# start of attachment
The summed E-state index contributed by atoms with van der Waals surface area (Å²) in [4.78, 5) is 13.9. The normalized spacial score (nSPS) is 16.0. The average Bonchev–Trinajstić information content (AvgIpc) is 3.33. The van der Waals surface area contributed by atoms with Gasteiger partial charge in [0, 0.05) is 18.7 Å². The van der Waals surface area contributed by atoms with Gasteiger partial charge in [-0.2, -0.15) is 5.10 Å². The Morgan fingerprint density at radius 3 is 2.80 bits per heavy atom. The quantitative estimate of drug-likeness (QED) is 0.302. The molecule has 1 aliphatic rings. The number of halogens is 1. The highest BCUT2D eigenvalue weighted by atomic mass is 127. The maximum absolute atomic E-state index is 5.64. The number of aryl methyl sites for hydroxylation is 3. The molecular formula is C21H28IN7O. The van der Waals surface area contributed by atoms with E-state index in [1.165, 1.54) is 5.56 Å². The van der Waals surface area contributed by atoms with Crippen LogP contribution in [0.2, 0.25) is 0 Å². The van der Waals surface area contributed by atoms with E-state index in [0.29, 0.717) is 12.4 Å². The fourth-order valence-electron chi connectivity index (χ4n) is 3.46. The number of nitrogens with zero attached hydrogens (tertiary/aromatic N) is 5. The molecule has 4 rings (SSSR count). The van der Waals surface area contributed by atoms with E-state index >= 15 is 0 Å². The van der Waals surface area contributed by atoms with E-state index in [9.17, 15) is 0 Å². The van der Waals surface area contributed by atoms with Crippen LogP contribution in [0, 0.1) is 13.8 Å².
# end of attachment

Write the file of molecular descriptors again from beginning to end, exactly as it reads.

The summed E-state index contributed by atoms with van der Waals surface area (Å²) in [4.78, 5) is 13.9. The normalized spacial score (nSPS) is 16.0. The average Bonchev–Trinajstić information content (AvgIpc) is 3.33. The van der Waals surface area contributed by atoms with Gasteiger partial charge in [0, 0.05) is 18.7 Å². The van der Waals surface area contributed by atoms with Gasteiger partial charge in [-0.2, -0.15) is 5.10 Å². The Morgan fingerprint density at radius 3 is 2.80 bits per heavy atom. The quantitative estimate of drug-likeness (QED) is 0.302. The molecule has 1 aliphatic rings. The number of halogens is 1. The highest BCUT2D eigenvalue weighted by atomic mass is 127. The maximum absolute atomic E-state index is 5.64. The number of aryl methyl sites for hydroxylation is 3. The molecular formula is C21H28IN7O. The van der Waals surface area contributed by atoms with E-state index in [1.165, 1.54) is 5.56 Å². The van der Waals surface area contributed by atoms with Crippen LogP contribution in [0.2, 0.25) is 0 Å². The van der Waals surface area contributed by atoms with E-state index in [0.29, 0.717) is 12.4 Å². The fourth-order valence-electron chi connectivity index (χ4n) is 3.46. The number of nitrogens with zero attached hydrogens (tertiary/aromatic N) is 5. The molecule has 4 rings (SSSR count). The van der Waals surface area contributed by atoms with E-state index >= 15 is 0 Å². The van der Waals surface area contributed by atoms with E-state index in [9.17, 15) is 0 Å². The van der Waals surface area contributed by atoms with Crippen LogP contribution in [0, 0.1) is 13.8 Å².